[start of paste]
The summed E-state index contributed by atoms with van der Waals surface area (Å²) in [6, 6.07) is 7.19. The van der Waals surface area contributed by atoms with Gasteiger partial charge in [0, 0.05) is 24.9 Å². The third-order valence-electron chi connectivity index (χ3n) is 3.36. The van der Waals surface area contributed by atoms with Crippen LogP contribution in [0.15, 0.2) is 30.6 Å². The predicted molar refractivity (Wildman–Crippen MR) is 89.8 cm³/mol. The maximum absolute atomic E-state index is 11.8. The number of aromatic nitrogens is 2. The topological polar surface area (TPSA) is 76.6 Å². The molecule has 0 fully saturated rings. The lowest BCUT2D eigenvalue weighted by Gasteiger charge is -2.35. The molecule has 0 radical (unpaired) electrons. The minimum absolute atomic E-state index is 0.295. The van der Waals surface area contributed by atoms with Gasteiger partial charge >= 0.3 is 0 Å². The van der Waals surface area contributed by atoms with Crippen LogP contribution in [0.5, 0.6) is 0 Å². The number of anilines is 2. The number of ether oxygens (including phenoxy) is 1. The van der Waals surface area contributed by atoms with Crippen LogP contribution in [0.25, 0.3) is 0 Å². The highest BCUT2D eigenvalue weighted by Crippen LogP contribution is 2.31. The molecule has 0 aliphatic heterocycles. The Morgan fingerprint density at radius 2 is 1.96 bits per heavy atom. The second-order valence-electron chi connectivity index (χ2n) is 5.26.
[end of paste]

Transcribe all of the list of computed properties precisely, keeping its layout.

The summed E-state index contributed by atoms with van der Waals surface area (Å²) in [6, 6.07) is 7.19. The van der Waals surface area contributed by atoms with Gasteiger partial charge in [0, 0.05) is 24.9 Å². The third-order valence-electron chi connectivity index (χ3n) is 3.36. The van der Waals surface area contributed by atoms with Crippen LogP contribution in [0.15, 0.2) is 30.6 Å². The predicted molar refractivity (Wildman–Crippen MR) is 89.8 cm³/mol. The maximum absolute atomic E-state index is 11.8. The number of aromatic nitrogens is 2. The topological polar surface area (TPSA) is 76.6 Å². The molecule has 0 fully saturated rings. The lowest BCUT2D eigenvalue weighted by Gasteiger charge is -2.35. The molecule has 0 radical (unpaired) electrons. The minimum absolute atomic E-state index is 0.295. The van der Waals surface area contributed by atoms with Gasteiger partial charge >= 0.3 is 0 Å². The van der Waals surface area contributed by atoms with Crippen LogP contribution in [0.5, 0.6) is 0 Å². The number of anilines is 2. The number of ether oxygens (including phenoxy) is 1. The van der Waals surface area contributed by atoms with Crippen LogP contribution in [0.25, 0.3) is 0 Å². The highest BCUT2D eigenvalue weighted by Crippen LogP contribution is 2.31. The molecule has 0 aliphatic heterocycles. The Morgan fingerprint density at radius 2 is 1.96 bits per heavy atom. The second-order valence-electron chi connectivity index (χ2n) is 5.26.